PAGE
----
In such a situation there is an urgent need for a Labour to involve its membership in policy making on this issue by calling a special conference on the way forward. Labour conference in October 2018 was right to adopt a motion that could be and was supported by all strands of opinion in the party, but now this is entirely inadequate.

The Labour leadership should be putting itself at the head of the anti-Brexit movement. Not to do so strengthens the hands of the right inside the party and, even worse, seriously undermines the possibility of a Corbyn government. And if Labour were to co-operate in seeing any Brexit, however soft, in the current political situation, either with the Tories or in its own name, it would be blamed for the disastrous consequences for generations to come.

This article appeared on the Socialist Resistance website on January 17, 2019 here. Socialist Resistance is the British section of the Fourth International.

Britain: The strategic perplexity of the Left on Brexit

Richard Seymour

Labour and the Left are divided over Brexit (Ian Forsyth/Getty Images)

What do we do about Brexit? May’s deal is toast, so what now?

This is obviously not the Left’s baby. We didn’t bring it about: rather, Brexit occurred as a result of a struggle between factions of the Conservative Party in which the worst side won. It won, in no small part, because there was barely a left-wing argument heard in the referendum campaign, so that even the substratum of legitimate social anger that drove some of the Brexit vote was articulated with right-wing anti-immigration and sovereigntist politics. The Left was pinned to the status quo vote, with at most a nebulous commitment to ’reforming’ the EU — and was hurt by that.

And this is the problem the Left faces now. There seems little doubt that Theresa May will lose tonight’s vote on her Brexit deal. Had she won the June 2017 snap election more convincingly, she would probably have had a big enough majority to negotiate any deal she wanted. Corbyn’s position would have been weak enough for large numbers of Labour MPs to defect. Indeed, that’s probably one of the reasons why she called a snap election when Labour was so far behind in the polls, and the ’UKIP effect’ looked likely to turn a string of working class seats blue. But because Labour ran on an insurgent-left agenda, foregrounding class politics, the Tory majority was eliminated. Hence, May’s dependence on Tory Right headbangers and the DUP. That’s why there’s no majority for May’s deal.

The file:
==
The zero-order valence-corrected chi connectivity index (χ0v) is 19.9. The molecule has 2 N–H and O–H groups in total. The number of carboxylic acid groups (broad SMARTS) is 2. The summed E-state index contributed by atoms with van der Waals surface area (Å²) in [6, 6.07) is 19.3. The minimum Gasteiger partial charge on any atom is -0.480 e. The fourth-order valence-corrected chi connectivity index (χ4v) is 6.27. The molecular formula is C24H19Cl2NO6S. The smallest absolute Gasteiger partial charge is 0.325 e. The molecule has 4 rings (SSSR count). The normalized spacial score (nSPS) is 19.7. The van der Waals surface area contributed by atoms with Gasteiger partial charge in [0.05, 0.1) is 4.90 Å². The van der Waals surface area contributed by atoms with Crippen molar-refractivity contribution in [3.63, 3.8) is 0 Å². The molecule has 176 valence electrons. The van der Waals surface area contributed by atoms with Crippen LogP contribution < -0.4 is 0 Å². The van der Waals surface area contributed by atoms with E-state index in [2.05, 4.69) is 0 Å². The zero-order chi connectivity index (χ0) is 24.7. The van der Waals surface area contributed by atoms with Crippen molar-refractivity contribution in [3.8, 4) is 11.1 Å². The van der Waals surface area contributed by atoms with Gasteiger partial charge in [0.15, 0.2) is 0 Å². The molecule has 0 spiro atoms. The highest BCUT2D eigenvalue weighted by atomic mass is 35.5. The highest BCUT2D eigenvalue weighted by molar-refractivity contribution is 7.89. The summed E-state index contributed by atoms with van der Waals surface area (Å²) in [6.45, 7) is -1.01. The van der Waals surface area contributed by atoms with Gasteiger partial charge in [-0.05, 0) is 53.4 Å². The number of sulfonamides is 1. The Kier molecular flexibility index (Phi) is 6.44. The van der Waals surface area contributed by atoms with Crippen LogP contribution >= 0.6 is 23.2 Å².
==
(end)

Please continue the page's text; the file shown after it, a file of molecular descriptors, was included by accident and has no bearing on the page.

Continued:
But if there is no parliamentarymajority for May’s deal, there is also no publicmajority for any outcome. The most recent polling on Brexit shows a marked fragmentation of opinion. It really proves Bourdieu’s adage that “public opinion does not exist”. The state of opinion is a “system of forces and tensions” which cannot, at the best of times, be adequately represented by a magic percentage. Not every opinion is equal, in the intensity of its conviction or in its material consequences. And the practical importance of opinion depends on how it is harnessed by political leadership, and quite diverse tendencies fused into a single viable bloc.

The Tories are split along class lines: working-class Tories and the middle-class Right cleave mostly to hard-Brexit, while the bourgeois Right prefer the softest possible Brexit. What about the Left? Beyond a bottom line, bien-pensant Remainerism, the things that unite and animate the Left tend not to have to do with Brexit. And the difficulty facing the Left is that it can’t simply defend the status quo, and it doesn’t have a left-insurgent position available either. Left-Remain is a status quo position, while Lexit has never been given any convincing programmatic explanation. Brandishing “reform” as a slogan is not the same thing as knowing how to get it, and critique is not the same thing as a programme for transformation. Still less do slogans, critiques or even programmes, amount to the kinds of social forces capable of achieving these objectives. After all, whether we’re reforming the EU, an institution even more deeply resistant to democratic change than its member-states, or reforming British capitalism while transitioning away from EU membership, it requires a fundamental renegotiation of the current, failing social compact. That needs organised communities everywhere, capable of arguing for it, and helping to build it.

As it stands, the left-most Brexit available seems to be a more-or-less humane, top-down transition, with economic dislocations limited as far as possible, some form of free movement preserved, and British capitalism still very much in the orbit of this rule-making behemoth, the EU. The other option, of a ’second vote’, doesn’t look like much of an option to me. Aditya Chakrabortty makes a thoughtful plea for Corbyn to back this option, and for Labour to campaign militantly for Remain. But how? He admits that it comes with the significant risk of major social backlash and a split Labour Party. I’d say the problems go deeper than that. Even if the parliamentary majority for such a vote could be found, and a delay in Article 50 negotiated, and a referendum organised that wasn’t skewed toward May’s deal, how is Labour supposed to campaign from the Left? Chakrabortty recommends a more emphatic re-run of the failed 2016 campaign, with Labour talking up the ’social’ aspects of the European Union. But there’s a reason why that wasn’t enough to win the first time.

In fact, it could be worse than 2016. Chakrabortty doesn’t mention migration but, at least in the ’first referendum’, the Labour leadership made a case for free movement, while Labour centrists either evaded it or demanded tougher rhetoric and harder borders. Alan Johnson, leader of Labour’s Remain campaign, offered the anti-immigrant defence of free movement: the worst of all worlds. In 2019, after two years of not being ’wedded’ to free movement as a principle — a big mistake in my opinion — it is hard to see how Labour could make a militant defence of it. The official People’s Vote campaign is committed to claiming that, actually, the EU does allow states to restrict migration. And Alan Johnson, Tony Blair, and Ken Clarke, all want to run on the basis that the real problem is non-EU migrants, and EU security measures need to be improved. A campaign run on this basis would be an absolute, demoralising, racist disaster. It would turn off quite a lot of the most passionate Remain vote, split the Left, and the nationalist Right would be the most likely to benefit from it. And the result would either be a second win for Brexit, with Jacob Rees-Mogg being the major winner, or such a narrow Remain win (say 52-48) that nothing is fundamentally resolved. What then? Best of three?